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Re: Jersey City mayor-elect orders end to citywide reval
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The Republican Assemblyman behind the latest legislation is also the same guy who led the fight against the scourge of the red light cameras, which had nothing to with safety and everything to do with being another cheap revenue source. Declan O'Scanlon is a good guy.

Posted on: Yesterday 13:37
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(Excerpts noted - full article at link)

By Samantha Marcus | NJ Advance Media for NJ.com
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on May 24, 2016 at 7:31 AM, updated May 24, 2016 at 8:29 AM

TRENTON — The state Division of Taxation has declared two of the three municipalities forced to undergo property revaluations in violation of that state order, NJ Advance Media has learned.

Jersey City and Elizabeth have missed May deadlines to submit plans to comply with the April order that gives them until November 2017 to conduct revaluations, according to letters obtained by NJ Advance Media that the state sent the cities late last week...

...Dunellen submitted the required compliance plan, but Elizabeth and Jersey City did not meet the May 4 deadline to file a "proposed plan of compliance" that lays out dates for launching a revaluation and hiring an outside firm to do the work...

...Jersey City did not file a report, and instead on the day of the deadline requested an in-person meeting with state officials, noting that correspondence "shall confirm that the city of Jersey City is willing to take all necessary action practicable to comply with the April 4, 2016, order."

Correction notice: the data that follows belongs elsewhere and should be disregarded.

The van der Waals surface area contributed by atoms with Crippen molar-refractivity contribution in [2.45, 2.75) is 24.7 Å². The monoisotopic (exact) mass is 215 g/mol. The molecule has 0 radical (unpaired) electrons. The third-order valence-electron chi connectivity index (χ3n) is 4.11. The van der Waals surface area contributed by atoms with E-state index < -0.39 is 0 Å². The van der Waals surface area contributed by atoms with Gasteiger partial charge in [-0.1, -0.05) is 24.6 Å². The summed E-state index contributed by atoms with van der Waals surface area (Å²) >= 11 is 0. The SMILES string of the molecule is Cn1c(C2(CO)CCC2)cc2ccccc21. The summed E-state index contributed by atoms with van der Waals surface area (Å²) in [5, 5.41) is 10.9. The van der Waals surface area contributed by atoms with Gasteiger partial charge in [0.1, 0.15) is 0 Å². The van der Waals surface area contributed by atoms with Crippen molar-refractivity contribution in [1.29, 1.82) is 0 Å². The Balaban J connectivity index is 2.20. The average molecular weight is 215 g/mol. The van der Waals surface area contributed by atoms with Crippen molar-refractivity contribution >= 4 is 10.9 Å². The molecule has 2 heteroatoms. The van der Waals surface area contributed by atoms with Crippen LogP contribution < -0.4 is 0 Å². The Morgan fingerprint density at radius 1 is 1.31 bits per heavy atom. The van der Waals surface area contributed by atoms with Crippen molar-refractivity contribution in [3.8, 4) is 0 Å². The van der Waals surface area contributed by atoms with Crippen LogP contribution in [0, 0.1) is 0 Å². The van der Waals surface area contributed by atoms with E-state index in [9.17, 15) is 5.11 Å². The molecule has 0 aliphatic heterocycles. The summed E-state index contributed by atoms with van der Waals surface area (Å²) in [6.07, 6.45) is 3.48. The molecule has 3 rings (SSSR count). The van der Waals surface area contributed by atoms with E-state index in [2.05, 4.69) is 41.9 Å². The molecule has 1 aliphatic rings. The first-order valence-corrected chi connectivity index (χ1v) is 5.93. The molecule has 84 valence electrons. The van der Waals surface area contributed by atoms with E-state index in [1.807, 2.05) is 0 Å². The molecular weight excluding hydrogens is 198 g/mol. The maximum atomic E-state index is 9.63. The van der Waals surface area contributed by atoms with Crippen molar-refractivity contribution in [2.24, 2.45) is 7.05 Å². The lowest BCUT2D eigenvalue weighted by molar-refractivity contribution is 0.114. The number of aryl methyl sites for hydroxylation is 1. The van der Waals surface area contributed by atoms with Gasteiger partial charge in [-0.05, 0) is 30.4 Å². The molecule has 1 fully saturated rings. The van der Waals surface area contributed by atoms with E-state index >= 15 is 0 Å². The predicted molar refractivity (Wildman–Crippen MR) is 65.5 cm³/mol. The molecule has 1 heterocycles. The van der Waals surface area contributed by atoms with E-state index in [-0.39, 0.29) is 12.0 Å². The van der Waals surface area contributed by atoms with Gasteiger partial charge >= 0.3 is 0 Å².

...In its response, sent Thursday, the Division of Taxation said it met with the city's (JC) municipal assessor two days before the filing deadline, and that city, too, is in violation of the order...

...Both cities have until the end of this week to comply or the state will "take action as we deem appropriate to ensure compliance," according to the letters...

...Jersey City spokeswoman Jennifer Morrill in April called the orders "Trenton politics at work because of the documented and rocky relationship between Mayor Fulop and Governor Christie dating back to Bridgegate..."

...Jersey City officials have since agreed to move forward with a revaluation, and Morrill said Monday that the city is simply "waiting for feedback and guidance" from the state.

Full Article

Posted on: Yesterday 12:42
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Amazing amount of ignorant, reactionary and racist comments on Moran's piece on NJ.com.

Posted on: Yesterday 12:31
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By Tom Moran | Star-Ledger Editorial Board
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on May 24, 2016 at 6:30 AM, updated May 24, 2016 at 6:58 AM
Jersey City has not updated the value of homes and businesses in town for 27 years.

That breaks the law, and for good reason. It means that booming areas of the city are paying less than their fair share of property taxes. In effect, the city is pretending its boom never happened, imposing taxes on the value of homes a generation ago.

Where did the boom happen? The hottest spots are the downtown and along the waterfront, the whiter and more yuppie areas of town. They are now being subsidized by the poorer neighborhoods, where more black and Latino families live.